A new study from NTNU suggests that vitamin D levels increase with exercise during pregnancy. This can strengthen the baby’s bone density.
Do we have a dominant brain hemisphere? Do we use our whole brain? Can we train our brains to be smarter? Does our ability to learn depend only on our genetic inheritance?
Only one in five women follows the recommendations for taking vitamin D supplements during pregnancy. Vitamin D deficiency can have serious repercussions for the skeletal health of both mother and child.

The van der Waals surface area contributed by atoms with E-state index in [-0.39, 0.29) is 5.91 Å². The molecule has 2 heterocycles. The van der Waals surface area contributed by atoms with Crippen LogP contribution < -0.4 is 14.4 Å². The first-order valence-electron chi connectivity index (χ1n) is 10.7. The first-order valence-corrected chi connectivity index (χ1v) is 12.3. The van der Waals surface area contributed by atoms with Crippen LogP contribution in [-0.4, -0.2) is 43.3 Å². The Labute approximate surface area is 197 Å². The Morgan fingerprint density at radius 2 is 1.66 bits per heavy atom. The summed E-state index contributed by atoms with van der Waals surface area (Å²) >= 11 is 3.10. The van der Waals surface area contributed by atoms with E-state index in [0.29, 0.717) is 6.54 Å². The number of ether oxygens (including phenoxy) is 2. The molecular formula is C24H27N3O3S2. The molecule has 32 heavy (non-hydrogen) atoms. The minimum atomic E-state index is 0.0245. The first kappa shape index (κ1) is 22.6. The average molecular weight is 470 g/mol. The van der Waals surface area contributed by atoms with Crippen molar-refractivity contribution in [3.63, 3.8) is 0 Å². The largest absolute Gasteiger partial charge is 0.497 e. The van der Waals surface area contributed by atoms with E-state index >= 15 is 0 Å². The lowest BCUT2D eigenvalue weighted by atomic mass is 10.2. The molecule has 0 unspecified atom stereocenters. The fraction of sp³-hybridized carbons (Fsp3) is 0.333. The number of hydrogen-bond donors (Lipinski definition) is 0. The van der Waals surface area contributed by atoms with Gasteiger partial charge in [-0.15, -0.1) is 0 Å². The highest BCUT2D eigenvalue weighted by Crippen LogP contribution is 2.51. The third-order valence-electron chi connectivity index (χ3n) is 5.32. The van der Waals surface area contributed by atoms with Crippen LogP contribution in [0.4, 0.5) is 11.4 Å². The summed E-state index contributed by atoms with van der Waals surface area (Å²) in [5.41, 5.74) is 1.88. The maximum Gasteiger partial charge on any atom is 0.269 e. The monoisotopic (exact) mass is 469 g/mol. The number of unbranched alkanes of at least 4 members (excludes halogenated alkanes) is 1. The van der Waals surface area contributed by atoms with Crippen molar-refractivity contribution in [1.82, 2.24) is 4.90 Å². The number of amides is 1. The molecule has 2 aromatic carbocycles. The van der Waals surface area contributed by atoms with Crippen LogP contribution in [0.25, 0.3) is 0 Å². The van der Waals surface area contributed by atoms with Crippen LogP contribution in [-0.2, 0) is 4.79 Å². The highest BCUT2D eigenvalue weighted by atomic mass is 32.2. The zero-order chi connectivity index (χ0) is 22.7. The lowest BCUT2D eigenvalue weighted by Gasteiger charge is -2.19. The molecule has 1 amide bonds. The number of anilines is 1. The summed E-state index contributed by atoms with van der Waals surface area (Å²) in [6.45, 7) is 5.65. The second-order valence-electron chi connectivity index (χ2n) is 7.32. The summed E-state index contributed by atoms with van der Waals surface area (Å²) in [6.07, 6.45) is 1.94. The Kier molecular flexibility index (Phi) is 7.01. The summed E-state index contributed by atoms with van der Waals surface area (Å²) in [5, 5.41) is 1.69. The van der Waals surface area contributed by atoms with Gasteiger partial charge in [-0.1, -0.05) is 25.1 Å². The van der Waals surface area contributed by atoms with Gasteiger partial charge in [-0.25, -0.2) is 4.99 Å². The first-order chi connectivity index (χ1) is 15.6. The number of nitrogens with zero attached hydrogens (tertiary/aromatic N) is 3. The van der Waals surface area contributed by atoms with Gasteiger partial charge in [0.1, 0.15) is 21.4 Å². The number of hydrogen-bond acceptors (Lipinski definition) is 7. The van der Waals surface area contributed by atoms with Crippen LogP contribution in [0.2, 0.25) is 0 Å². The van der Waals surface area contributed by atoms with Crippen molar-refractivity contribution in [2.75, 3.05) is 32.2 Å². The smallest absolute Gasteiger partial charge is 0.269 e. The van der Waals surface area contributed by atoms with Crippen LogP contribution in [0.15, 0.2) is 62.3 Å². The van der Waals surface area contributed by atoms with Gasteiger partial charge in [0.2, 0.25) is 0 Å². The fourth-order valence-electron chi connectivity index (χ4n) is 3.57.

Increased physical activity, not weight loss, gives individuals with coronary heart disease a longer lease on life, according to a new study conducted at NTNU.